Sean Boyle (PhD Candidate)
Dept. of Biology, S625, Laurentian University
935 Ramsey Lake Road, Sudbury, On, P3E2C6
Phone: 705-675-1151 ext. 2700
Roads are the most prevalent human made structures in the world, and while being of vital importance to the economy, and society, have an enormous impact on wildlife.
The core of my project revolves around roadways. I am a graduate student working with Drs. David
Lesbarrères and Jacqueline Litzgus, investigating both the direct and indirect effects that roads have on wildlife, as well as
potential solutions to problems such as road mortality, driver safety and habitat connectivity.
Popp, J.N. and S.P Boyle (equal contributors). 2016: Railroads: underrepresented in science? Basic and Applied Ecology. In Press - http://dx.doi.org/10.1016/j.baae.2016.11.006
Boyle, S.P, J.D. Litzgus and D. Lesbarrères. 2015. Wounding. CHELYDRA SERPENTINA (Snapping Turtle). Herpetological Review. 46(2): 240-241.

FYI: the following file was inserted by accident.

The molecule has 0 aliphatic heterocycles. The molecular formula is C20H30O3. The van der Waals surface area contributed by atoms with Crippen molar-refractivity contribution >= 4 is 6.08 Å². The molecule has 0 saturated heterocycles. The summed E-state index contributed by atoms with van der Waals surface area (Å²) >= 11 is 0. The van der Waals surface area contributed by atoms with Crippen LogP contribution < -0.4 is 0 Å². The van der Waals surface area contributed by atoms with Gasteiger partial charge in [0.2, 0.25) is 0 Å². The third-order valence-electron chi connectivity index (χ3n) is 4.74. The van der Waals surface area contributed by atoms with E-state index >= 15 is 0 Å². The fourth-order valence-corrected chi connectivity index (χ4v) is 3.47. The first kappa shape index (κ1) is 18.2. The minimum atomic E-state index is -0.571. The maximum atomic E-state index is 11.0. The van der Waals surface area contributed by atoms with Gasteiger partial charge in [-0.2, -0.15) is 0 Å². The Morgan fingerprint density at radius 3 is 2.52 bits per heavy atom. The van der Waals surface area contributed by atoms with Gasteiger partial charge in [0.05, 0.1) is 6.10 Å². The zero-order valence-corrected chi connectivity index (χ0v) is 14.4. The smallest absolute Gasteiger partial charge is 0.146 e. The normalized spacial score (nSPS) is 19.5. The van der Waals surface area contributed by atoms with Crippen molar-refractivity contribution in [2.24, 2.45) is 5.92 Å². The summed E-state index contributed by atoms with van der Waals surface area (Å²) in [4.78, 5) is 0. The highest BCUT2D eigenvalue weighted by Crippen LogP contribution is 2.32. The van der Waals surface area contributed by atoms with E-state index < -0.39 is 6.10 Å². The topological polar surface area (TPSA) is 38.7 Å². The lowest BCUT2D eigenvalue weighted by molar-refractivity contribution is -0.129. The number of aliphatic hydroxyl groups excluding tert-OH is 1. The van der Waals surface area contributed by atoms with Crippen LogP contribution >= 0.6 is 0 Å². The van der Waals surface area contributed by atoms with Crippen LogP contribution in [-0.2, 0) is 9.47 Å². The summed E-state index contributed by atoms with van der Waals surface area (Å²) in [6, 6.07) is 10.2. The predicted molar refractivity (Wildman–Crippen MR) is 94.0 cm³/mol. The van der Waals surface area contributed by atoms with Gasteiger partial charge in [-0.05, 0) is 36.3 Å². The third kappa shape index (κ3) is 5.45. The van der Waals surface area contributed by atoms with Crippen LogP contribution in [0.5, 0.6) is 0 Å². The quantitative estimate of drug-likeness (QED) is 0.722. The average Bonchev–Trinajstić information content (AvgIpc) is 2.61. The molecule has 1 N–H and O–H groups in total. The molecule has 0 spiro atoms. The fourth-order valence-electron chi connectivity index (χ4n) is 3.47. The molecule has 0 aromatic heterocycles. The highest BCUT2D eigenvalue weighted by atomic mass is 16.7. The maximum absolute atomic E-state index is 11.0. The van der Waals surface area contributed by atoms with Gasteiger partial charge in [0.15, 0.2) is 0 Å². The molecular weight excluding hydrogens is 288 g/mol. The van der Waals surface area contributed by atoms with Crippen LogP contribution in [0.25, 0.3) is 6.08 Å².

Boyle, S.P. and P.M. Moldowan. 2013. Terrestrial oviposition. AMBYSTOMA MACULATUM (Spotted Salamander). Herpetological Review. 44(1): 113-114.
My project focuses on the effects we as humans have on wildlife, specifically via our roadways, and aims to investigate the effectiveness of mitigation techniques used to reduce those threats. I am also interested in secondary effects which we have on wild populations, and incorporating those effects in my evaluations.
Part of my project focuses on the effectiveness of mitigation structures with respect to a large mammal assemblage, approximately 50km south of Sudbury, ON, Canada. We monitor the movement patterns of large mammals such as moose, elk, and deer around the highway as well as within three connectivity structures with trail cameras, hair snags, and winter snow tracking.
In a second system, I investigate the effectiveness of mitigation structures for reducing mortality and fragmentation effects on reptiles and amphibians. Working in Presqu'ile Provincial Park, ON, we began a multi-year BACI design study involving road surveys, and wetland surveys and trapping for herpetofauna. We use intensive surveying over five years in order to rigorously evaluate the mitigation features installed in the park, and fill the gaps in our understanding of how well mitigation works.